Denmark has a proven track-record of successfully combining economic growth, high employment and social security and so it is fitting that there government is pursuing an initiative help Myanmar with its efforts to improve workplace health and safety.
On April 21, U Thein Swe, Union Minister of Labour, Immigration and Population of the Republic of the Union of Myanmar welcomed Mr. Peter Lysholt Hansen, the Ambassador of Denmark to Myanmar, in order to discuss future cooperation on labour market issues.
Following the meeting, the Union Minister and the Danish Ambassador announced that Myanmar and Denmark will cooperate on an initiative aimed at ensuring safe and healthy work places and improved social dialogue in Myanmar.
In the following interview with Mizzima, the Danish Ambassador explains the importance of the programme and why his government is involved.
Please could you tell us about the initiative being pursued by the Danish government to work with Myanmar to help improve the safety and health of workers in their workplace? How long has this been running and what are the objectives?
The overall goal of the new initiative is to contribute to the development of safer and healthier working conditions and improvement of social dialogue in Myanmar through the strengthening of labour market institutions.
More specifically, the Danish support consists of capacity building activities in two areas. The first of these is the area of occupational safety and health where experts from the Danish Working Environment Agency (which is the Danish government institution responsible for occupational safety and health in Denmark) will be providing advice and technical training on occupational safety and health to the staff at the Factories and General Labour Laws Inspection Department (FGLLID, department under the Ministry of Labour, Immigration and Population).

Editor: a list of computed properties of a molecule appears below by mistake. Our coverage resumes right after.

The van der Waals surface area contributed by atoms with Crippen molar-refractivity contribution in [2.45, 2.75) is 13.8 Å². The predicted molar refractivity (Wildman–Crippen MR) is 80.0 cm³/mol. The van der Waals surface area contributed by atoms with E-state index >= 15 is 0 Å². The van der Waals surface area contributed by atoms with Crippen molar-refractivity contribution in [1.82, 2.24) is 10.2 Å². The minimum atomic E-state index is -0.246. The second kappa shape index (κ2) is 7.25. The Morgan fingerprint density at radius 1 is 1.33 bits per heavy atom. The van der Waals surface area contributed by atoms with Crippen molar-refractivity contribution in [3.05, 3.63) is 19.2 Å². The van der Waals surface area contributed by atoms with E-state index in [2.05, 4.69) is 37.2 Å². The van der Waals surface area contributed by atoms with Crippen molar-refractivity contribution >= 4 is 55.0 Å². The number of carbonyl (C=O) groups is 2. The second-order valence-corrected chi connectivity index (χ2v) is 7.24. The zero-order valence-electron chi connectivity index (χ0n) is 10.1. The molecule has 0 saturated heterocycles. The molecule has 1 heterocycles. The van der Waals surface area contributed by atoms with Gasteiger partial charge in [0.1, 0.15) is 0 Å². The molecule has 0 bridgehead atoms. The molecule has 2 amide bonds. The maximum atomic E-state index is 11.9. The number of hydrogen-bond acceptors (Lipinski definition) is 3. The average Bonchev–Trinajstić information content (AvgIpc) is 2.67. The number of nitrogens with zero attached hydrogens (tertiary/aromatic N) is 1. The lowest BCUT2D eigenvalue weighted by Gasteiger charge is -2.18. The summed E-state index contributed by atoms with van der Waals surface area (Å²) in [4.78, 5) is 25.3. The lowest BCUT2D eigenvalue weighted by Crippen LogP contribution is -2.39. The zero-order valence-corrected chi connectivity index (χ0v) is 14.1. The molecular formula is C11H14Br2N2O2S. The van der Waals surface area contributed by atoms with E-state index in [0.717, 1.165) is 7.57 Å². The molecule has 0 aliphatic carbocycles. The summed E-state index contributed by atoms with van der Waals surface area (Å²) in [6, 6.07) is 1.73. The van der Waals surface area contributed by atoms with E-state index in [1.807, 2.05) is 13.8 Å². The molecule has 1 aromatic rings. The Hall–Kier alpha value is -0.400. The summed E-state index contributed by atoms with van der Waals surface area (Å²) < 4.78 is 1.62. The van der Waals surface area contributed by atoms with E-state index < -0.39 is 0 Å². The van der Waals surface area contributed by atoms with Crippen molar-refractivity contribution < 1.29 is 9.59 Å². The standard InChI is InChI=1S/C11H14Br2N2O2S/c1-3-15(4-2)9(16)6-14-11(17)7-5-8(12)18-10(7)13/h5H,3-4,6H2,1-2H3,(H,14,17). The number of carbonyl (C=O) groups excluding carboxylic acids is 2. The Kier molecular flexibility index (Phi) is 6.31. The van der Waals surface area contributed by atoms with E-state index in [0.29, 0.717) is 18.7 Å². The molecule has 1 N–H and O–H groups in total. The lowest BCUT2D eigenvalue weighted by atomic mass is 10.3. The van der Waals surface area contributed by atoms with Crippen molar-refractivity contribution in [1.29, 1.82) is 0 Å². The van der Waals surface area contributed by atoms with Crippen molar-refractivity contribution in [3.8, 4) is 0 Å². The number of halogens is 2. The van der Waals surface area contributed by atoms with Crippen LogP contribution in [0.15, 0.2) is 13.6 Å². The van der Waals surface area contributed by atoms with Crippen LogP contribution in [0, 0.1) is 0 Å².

Basically, this is about the workers of Myanmar being able to go to work without getting sick, injured – or even dying.
The second area of focus will be capacity building of representatives of the social partners in Myanmar (workers’ and employers’ organizations). This training is planned to be carried out by representatives from Danish workers’ and employers’ organisations (peer-to-peer training).
Generally the activities are scheduled to be launched around the beginning of September. However, two weeks of pilot trainings for staff at the FGLLID have already been carried out in September and October of 2015.
What do you see as the challenges to improving workplace safety and health in Myanmar?
The good news is that there is a strong commitment and eagerness to improve the situation amongst the relevant Myanmar authorities. At the same time, workers are increasingly getting aware of their right to safe and healthy working conditions, and employers are starting to realize that good working conditions can both increase productivity, as well as that it might be a prerequisite for securing orders from large international companies, e.g. in the garment industry.